If you don’t happen to have a vernal pool in your neighborhood, just pick up a copy of Kimberly Ridley and Rebekah Raye’s book, The Secret Pool. It’s almost as good as visiting a pool, but without the need for wellies.

Still, nothing quite matches the experience of walking through the woods, or along the hedgerow of a golf course, and discovering a secret pool full of tadpoles and salamander eggs. Or sitting near one of these tiny wetlands on a late spring evening and listening to the symphony of frog songs.

Ridley’s language is fun – she incorporates rhyme, without depending on rhyming text, and sprinkles alliterations throughout the book. So if you’re looking for a STEM book that offers possibilities for language play, this is a good one. Raye’s artwork is so delicious you just want to grab a brush and try your hand painting ferns and frogs, bugs and bogs. Looking for more? Check out my “beyond the book” activities over at Archimedes Notebook.

 

STEM Friday

It’s STEM Friday! (STEM is Science, Technology, Engineering, and Mathematics)

Site Meter Copyright © 2014 Sue Heavenrich All Rights Reserved.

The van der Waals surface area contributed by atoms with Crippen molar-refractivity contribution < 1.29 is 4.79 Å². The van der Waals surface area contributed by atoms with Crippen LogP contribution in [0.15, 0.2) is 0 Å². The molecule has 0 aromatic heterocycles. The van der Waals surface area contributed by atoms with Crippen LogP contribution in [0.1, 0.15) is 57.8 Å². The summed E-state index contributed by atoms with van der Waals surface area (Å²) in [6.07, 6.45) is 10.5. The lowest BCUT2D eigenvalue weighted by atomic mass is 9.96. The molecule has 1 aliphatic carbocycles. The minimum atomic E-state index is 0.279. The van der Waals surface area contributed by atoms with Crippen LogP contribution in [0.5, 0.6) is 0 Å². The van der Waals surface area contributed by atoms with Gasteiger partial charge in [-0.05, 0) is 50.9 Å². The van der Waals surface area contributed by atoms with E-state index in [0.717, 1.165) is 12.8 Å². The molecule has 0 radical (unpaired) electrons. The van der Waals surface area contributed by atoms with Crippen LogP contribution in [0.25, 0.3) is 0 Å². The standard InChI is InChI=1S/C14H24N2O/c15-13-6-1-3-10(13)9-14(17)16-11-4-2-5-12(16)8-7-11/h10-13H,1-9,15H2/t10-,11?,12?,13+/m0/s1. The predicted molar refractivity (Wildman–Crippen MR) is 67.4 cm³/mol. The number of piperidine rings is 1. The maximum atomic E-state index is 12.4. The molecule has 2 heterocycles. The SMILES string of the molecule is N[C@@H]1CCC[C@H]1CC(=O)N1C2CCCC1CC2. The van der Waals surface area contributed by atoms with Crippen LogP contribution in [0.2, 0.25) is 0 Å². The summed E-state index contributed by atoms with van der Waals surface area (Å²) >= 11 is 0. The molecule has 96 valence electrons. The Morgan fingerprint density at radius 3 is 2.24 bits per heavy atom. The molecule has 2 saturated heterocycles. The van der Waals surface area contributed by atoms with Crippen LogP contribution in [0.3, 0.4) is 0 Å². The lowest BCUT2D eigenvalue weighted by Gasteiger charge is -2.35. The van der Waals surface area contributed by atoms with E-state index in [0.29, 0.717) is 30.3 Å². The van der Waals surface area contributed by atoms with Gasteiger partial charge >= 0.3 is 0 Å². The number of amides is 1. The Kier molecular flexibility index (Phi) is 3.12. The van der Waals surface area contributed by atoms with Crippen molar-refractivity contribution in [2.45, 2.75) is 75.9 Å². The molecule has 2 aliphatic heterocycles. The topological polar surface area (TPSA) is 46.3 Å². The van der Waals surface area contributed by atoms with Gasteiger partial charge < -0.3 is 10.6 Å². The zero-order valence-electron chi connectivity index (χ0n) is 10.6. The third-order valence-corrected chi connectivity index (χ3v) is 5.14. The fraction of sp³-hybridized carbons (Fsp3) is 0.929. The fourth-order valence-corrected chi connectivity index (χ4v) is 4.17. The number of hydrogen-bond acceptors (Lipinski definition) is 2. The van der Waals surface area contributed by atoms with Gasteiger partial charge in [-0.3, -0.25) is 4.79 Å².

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Toilet

Toilet

written and illustrated by David Macauley with Sheila Keenan

2013 (Macmillan)

Source: Mebane Public Library

This blog has gone in the toilet and that’s a good thing. David Macauley’s Toilet explores the workings of a toilet and what happens to waste. Appropriately, the first order of business is to learn about why we need toilets in the first place. What is waste and how does it leave our bodies? Macauley answers that question in about as tasteful a manner as you can explain it. Body parts, sans the body, are drawn to illustrate an eclair’s path through the body. You see the liver, the stomach, intestines and bladder without seeing any “private” parts. Simply read the text  and follow the drawing to learn how waste leaves your body. The next stop is the toilet. If you lift the lid of the tank of your toilet, you will see what readers see in this book along with a simple explanation of the mechanics of how the chain, floats, and stoppers work. Further explanations show how waste and water exit the toilet through the siphon. Where does all of this go from there? Depends on where you live. Having experienced both, I prefer a sewer system over a septic tank. Macauley goes into detail to explain how both of those work. A great companion to this book would be The Magic School Bus Goes to the Waterworks since it also covers some of the same territory of showing what happens to water when it goes to the treatment plant. Toilet covers more of what happens to the solids (sludge) of waste water than Waterworks.